For simple extractions, therapeutic anticoagulation can be continued, as the bleeding risk is not high[13][14][15] and the risk of a thromboembolism caused by a temporary withdrawal from the anticoagulant is much higher than that of a serious bleed following the extraction[16] However, for complex extractions (3 or more teeth or multiple adjacent teeth), the risk of bleeding is higher,[17] and the dentist should consult the patient’s doctor. Patients undergoing a course of treatment using anticoagulants should notify their dentist when organising the procedure. An individual treatment plan should be drawn up for the patient, and the patient’s doctor should be contacted to confirm the anticoagulant being used, and the dose type.[17] The patient’s INR should also be taken into account. When the patient has an INR of 4.0 or over, they should be referred to a specialist [16] The risk of haemorrhage is increased in the elderly (especially after post-surgical dental extractions) as they are more susceptible to dental caries and periodontal diseases.[18] This should also be taken into account by the dentist.

To increase the effectiveness of oral anticoagulant drugs, bleeding risks can be further minimized by the usage of collagen sponges and sutures and rinsing 5% tranexamic acid mouthwash four times a day.[18]

Overall, patients utilizing long-term anticoagulant therapies such as warfarin or salicylic acid do not need to discontinue its use prior to having a tooth extracted. The extraction should be performed utilizing the least traumatic extraction procedures[19] and patients should make sure to tell their dentist or oral surgeon about any medications they may take before the procedure.

Antibiotic use

Antibiotics can be prescribed by dental professionals to reduce risks of certain post extraction complications. There is evidence that use of antibiotics before and/or after impacted wisdom tooth extraction reduces the risk of infections by 70% and lowers incidence of dry socket by one third. For every 12 people who are treated with an antibiotic following impacted wisdom tooth removal, one infection is prevented. Use of antibiotics does not seem to have a direct effect on manifestation of fever, swelling or trismus seven days post-extraction. In the 2013 Cochrane review, 18 randomized control double-blinded experiments were reviewed and after considering the biased risk associated with these studies, it was concluded that there is moderate overall evidence supporting the routine use of antibiotics in practice in order to reduce risk of infection following a third molar extraction. There are still reasonable concerns remaining regarding the possible adverse effects of indiscriminate antibiotic use in patients. There are also concerns about development of antibiotic resistance which advises against the use of prophylactic antibiotics in practice.[20]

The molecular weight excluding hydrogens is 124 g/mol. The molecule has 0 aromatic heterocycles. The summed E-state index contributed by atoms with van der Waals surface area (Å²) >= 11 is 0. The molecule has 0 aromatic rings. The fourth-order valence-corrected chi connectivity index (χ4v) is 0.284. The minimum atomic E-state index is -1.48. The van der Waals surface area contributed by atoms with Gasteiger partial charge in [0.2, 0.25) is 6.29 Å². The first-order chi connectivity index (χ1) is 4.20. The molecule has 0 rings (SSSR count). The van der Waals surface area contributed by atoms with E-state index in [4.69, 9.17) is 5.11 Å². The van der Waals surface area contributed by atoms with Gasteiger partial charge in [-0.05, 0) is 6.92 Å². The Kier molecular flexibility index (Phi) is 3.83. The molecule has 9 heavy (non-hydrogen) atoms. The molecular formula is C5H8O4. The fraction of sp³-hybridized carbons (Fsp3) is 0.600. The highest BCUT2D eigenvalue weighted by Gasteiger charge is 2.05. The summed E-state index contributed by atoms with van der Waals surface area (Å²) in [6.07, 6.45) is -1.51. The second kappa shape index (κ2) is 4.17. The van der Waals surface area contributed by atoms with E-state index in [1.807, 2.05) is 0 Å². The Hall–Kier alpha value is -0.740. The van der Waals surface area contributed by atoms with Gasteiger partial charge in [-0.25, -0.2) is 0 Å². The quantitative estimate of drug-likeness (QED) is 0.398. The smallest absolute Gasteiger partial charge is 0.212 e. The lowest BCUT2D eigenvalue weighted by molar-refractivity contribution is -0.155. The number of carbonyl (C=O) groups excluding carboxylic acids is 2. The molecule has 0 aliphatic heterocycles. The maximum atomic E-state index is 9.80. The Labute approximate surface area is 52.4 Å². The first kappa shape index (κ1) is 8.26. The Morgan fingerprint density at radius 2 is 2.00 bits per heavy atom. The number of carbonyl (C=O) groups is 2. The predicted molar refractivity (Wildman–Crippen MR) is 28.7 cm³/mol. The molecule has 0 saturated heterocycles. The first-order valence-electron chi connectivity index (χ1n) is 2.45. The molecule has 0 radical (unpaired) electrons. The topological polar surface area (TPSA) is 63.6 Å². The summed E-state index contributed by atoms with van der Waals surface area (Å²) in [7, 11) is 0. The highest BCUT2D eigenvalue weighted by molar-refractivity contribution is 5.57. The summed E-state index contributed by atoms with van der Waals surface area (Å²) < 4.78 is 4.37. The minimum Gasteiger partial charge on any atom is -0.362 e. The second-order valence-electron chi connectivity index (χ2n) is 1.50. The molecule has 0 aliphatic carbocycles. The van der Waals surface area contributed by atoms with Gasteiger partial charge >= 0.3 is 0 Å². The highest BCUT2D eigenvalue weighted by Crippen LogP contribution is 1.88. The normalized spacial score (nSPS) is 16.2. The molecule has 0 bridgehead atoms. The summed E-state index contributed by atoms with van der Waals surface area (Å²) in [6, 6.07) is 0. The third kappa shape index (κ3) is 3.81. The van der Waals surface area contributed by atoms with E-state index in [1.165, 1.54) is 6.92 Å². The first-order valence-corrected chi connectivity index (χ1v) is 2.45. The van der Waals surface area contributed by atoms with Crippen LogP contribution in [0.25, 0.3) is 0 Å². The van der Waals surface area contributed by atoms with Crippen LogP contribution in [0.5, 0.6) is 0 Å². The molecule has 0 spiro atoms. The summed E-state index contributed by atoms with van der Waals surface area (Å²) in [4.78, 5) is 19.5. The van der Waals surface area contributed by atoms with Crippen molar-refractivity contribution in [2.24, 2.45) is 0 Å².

Post-extraction healing

Exodontia of first molar, one hour later.

Immediately following the removal of a tooth, bleeding or just oozing very commonly occurs. Pressure is applied by biting on a gauze swab, and a thrombus (blood clot) forms in the socket (hemostatic response). Common haemostatic measures include local pressure application with gauze and the used of oxidized cellulose (gelfoam) and fibrin sealant. Dental practitioners usually have absorbent gauze, haemostatic packing material (oxidised cellulose, collagen sponge) and suture kit available.[21] Sometimes 30 minutes of continuous pressure is required to fully arrest bleeding. Talking, which moves the mandible and hence removes the pressure applied on the socket, instead of keeping constant pressure, is a very common reason that bleeding might not stop. This is likened to someone with a bleeding wound on their arm, when being instructed to apply pressure, instead holds the wound intermittently every few moments. Coagulopathies (clotting disorders, e.g. hemophilia) are sometimes discovered for the first time if a person has had no other surgical procedure in their life, but this is rare. Sometimes the blood clot can be dislodged, triggering more bleeding and formation of a new blood clot, or leading to a dry socket (see complications). Some oral surgeons routinely scrape the walls of a socket to encourage bleeding in the belief that this will reduce the chance of dry socket, but there is no evidence that this practice works.

The chance of further bleeding reduces as healing progresses, and is unlikely after 24 hours. If the bleeding occurs beyond 8 –12 hours, this situation is

then referred as post-extraction bleeding. The blood clot is covered by epithelial cells which proliferate from the gingival mucosa of socket margins, taking about 10 days to fully cover the defect.[22] In the clot, neutrophils and macrophages are involved as an inflammatory response takes place. The proliferative and synthesizing phase next occurs, characterized by proliferation of osteogenic cells from the adjacent bone marrow in the alveolar bone. Bone formation starts after about 10 days from when the tooth was extracted. After 10–12 weeks, the outline of the socket is no longer apparent on an X-ray image. Bony remodeling as the alveolus adapts to the edentulous state occurs in the longer term as the alveolar process slowly resorbs. In maxillary posterior teeth, the degree of pneumatization of the maxillary sinus may also increase as the antral floor remodels.

Post Extraction Bleeding[23]

Post extraction bleeding is bleeding that occurs 8–12 hours after tooth extraction. There are various factors that contribute to post-extraction bleeding.

Local factors

Systemic factors

Type of Bleeding